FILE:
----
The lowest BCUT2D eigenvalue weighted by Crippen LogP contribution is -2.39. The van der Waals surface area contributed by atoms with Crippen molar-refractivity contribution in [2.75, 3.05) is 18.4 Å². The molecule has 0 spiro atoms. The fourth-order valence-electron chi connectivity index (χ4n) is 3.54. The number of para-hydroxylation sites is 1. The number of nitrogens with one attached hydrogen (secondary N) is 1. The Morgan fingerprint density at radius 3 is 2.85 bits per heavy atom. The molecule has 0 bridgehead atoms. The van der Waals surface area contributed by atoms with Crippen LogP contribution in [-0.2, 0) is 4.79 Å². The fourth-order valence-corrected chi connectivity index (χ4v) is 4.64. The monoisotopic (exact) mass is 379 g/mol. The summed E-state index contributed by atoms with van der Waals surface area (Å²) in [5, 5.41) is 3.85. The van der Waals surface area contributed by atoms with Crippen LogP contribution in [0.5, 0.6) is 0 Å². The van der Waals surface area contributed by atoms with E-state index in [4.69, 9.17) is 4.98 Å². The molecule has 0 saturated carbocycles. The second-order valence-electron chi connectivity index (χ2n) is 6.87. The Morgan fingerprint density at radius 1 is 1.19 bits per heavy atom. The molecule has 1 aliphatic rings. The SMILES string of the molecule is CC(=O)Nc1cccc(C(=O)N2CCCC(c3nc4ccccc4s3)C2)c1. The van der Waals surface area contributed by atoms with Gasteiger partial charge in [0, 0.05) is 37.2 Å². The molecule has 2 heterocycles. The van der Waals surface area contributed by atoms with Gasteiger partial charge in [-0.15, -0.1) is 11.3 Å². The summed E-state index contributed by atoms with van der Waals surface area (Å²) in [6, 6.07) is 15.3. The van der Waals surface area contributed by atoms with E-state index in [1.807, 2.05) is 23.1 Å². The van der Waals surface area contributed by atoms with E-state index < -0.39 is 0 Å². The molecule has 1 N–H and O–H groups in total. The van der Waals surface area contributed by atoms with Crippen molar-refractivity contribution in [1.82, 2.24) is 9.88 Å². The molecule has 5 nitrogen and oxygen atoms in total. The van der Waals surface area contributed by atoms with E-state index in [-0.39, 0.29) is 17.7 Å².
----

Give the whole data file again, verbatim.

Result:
The lowest BCUT2D eigenvalue weighted by Crippen LogP contribution is -2.39. The van der Waals surface area contributed by atoms with Crippen molar-refractivity contribution in [2.75, 3.05) is 18.4 Å². The molecule has 0 spiro atoms. The fourth-order valence-electron chi connectivity index (χ4n) is 3.54. The number of para-hydroxylation sites is 1. The number of nitrogens with one attached hydrogen (secondary N) is 1. The Morgan fingerprint density at radius 3 is 2.85 bits per heavy atom. The molecule has 0 bridgehead atoms. The van der Waals surface area contributed by atoms with Crippen LogP contribution in [-0.2, 0) is 4.79 Å². The fourth-order valence-corrected chi connectivity index (χ4v) is 4.64. The monoisotopic (exact) mass is 379 g/mol. The summed E-state index contributed by atoms with van der Waals surface area (Å²) in [5, 5.41) is 3.85. The van der Waals surface area contributed by atoms with Crippen LogP contribution in [0.5, 0.6) is 0 Å². The van der Waals surface area contributed by atoms with E-state index in [4.69, 9.17) is 4.98 Å². The molecule has 0 saturated carbocycles. The second-order valence-electron chi connectivity index (χ2n) is 6.87. The Morgan fingerprint density at radius 1 is 1.19 bits per heavy atom. The molecule has 1 aliphatic rings. The SMILES string of the molecule is CC(=O)Nc1cccc(C(=O)N2CCCC(c3nc4ccccc4s3)C2)c1. The van der Waals surface area contributed by atoms with Gasteiger partial charge in [0, 0.05) is 37.2 Å². The molecule has 2 heterocycles. The van der Waals surface area contributed by atoms with Gasteiger partial charge in [-0.15, -0.1) is 11.3 Å². The summed E-state index contributed by atoms with van der Waals surface area (Å²) in [6, 6.07) is 15.3. The van der Waals surface area contributed by atoms with E-state index in [1.807, 2.05) is 23.1 Å². The van der Waals surface area contributed by atoms with E-state index < -0.39 is 0 Å². The molecule has 1 N–H and O–H groups in total. The van der Waals surface area contributed by atoms with Crippen molar-refractivity contribution in [1.82, 2.24) is 9.88 Å². The molecule has 5 nitrogen and oxygen atoms in total. The van der Waals surface area contributed by atoms with E-state index in [-0.39, 0.29) is 17.7 Å².